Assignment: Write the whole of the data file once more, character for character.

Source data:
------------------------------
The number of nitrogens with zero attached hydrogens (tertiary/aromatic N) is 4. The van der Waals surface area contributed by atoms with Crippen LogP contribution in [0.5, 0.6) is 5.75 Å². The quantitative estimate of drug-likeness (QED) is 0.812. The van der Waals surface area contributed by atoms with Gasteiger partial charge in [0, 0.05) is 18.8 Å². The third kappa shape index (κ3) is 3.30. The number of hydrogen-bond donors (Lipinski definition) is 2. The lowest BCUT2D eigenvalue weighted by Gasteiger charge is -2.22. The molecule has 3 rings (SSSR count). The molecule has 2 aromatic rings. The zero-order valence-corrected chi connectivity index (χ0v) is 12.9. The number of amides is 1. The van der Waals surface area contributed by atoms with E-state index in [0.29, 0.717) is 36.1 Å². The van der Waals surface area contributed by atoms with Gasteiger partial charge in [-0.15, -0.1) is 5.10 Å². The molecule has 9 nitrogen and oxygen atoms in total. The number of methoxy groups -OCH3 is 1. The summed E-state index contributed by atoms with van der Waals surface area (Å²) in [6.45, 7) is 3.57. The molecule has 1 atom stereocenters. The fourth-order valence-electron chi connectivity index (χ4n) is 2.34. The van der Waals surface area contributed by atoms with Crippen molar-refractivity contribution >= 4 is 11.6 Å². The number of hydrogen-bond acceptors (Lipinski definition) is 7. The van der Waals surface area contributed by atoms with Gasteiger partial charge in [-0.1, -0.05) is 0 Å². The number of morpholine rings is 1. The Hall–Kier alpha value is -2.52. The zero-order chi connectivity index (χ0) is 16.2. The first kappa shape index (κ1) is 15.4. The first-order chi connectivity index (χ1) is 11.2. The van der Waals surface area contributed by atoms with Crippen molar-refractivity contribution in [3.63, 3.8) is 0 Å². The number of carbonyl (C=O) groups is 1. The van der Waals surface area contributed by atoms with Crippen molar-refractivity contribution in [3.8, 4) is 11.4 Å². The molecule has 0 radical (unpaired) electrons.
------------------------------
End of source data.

The number of nitrogens with zero attached hydrogens (tertiary/aromatic N) is 4. The van der Waals surface area contributed by atoms with Crippen LogP contribution in [0.5, 0.6) is 5.75 Å². The quantitative estimate of drug-likeness (QED) is 0.812. The van der Waals surface area contributed by atoms with Gasteiger partial charge in [0, 0.05) is 18.8 Å². The third kappa shape index (κ3) is 3.30. The number of hydrogen-bond donors (Lipinski definition) is 2. The lowest BCUT2D eigenvalue weighted by Gasteiger charge is -2.22. The molecule has 3 rings (SSSR count). The molecule has 2 aromatic rings. The zero-order valence-corrected chi connectivity index (χ0v) is 12.9. The number of amides is 1. The van der Waals surface area contributed by atoms with E-state index in [0.29, 0.717) is 36.1 Å². The van der Waals surface area contributed by atoms with Gasteiger partial charge in [-0.15, -0.1) is 5.10 Å². The molecule has 9 nitrogen and oxygen atoms in total. The number of methoxy groups -OCH3 is 1. The summed E-state index contributed by atoms with van der Waals surface area (Å²) in [6.45, 7) is 3.57. The molecule has 1 atom stereocenters. The fourth-order valence-electron chi connectivity index (χ4n) is 2.34. The van der Waals surface area contributed by atoms with Crippen molar-refractivity contribution >= 4 is 11.6 Å². The number of hydrogen-bond acceptors (Lipinski definition) is 7. The van der Waals surface area contributed by atoms with Gasteiger partial charge in [-0.1, -0.05) is 0 Å². The number of morpholine rings is 1. The Hall–Kier alpha value is -2.52. The zero-order chi connectivity index (χ0) is 16.2. The first kappa shape index (κ1) is 15.4. The first-order chi connectivity index (χ1) is 11.2. The van der Waals surface area contributed by atoms with Crippen molar-refractivity contribution in [3.63, 3.8) is 0 Å². The number of carbonyl (C=O) groups is 1. The van der Waals surface area contributed by atoms with Crippen molar-refractivity contribution in [3.8, 4) is 11.4 Å². The molecule has 0 radical (unpaired) electrons.